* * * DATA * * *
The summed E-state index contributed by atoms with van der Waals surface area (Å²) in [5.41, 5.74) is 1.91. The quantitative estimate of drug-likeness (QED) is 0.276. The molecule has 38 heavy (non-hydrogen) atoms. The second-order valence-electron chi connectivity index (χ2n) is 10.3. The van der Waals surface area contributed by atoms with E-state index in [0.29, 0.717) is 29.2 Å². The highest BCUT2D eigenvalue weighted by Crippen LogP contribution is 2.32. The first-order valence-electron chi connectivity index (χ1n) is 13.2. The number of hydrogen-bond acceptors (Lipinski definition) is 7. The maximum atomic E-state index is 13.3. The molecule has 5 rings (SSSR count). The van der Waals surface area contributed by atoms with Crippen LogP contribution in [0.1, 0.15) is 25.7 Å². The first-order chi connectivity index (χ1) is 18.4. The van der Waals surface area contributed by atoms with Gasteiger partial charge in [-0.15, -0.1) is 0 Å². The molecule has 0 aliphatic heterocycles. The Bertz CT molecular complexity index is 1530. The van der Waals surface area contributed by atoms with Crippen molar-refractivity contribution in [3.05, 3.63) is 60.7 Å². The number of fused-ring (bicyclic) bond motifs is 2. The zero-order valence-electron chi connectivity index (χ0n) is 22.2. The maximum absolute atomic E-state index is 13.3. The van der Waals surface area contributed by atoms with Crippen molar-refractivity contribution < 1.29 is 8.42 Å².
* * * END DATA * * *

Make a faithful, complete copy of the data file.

The summed E-state index contributed by atoms with van der Waals surface area (Å²) in [5.41, 5.74) is 1.91. The quantitative estimate of drug-likeness (QED) is 0.276. The molecule has 38 heavy (non-hydrogen) atoms. The second-order valence-electron chi connectivity index (χ2n) is 10.3. The van der Waals surface area contributed by atoms with E-state index in [0.29, 0.717) is 29.2 Å². The highest BCUT2D eigenvalue weighted by Crippen LogP contribution is 2.32. The first-order valence-electron chi connectivity index (χ1n) is 13.2. The number of hydrogen-bond acceptors (Lipinski definition) is 7. The maximum atomic E-state index is 13.3. The molecule has 5 rings (SSSR count). The van der Waals surface area contributed by atoms with Crippen LogP contribution in [0.1, 0.15) is 25.7 Å². The first-order chi connectivity index (χ1) is 18.4. The van der Waals surface area contributed by atoms with Gasteiger partial charge in [-0.15, -0.1) is 0 Å². The molecule has 0 aliphatic heterocycles. The Bertz CT molecular complexity index is 1530. The van der Waals surface area contributed by atoms with Crippen molar-refractivity contribution in [3.05, 3.63) is 60.7 Å². The number of fused-ring (bicyclic) bond motifs is 2. The zero-order valence-electron chi connectivity index (χ0n) is 22.2. The maximum absolute atomic E-state index is 13.3. The van der Waals surface area contributed by atoms with Crippen molar-refractivity contribution < 1.29 is 8.42 Å².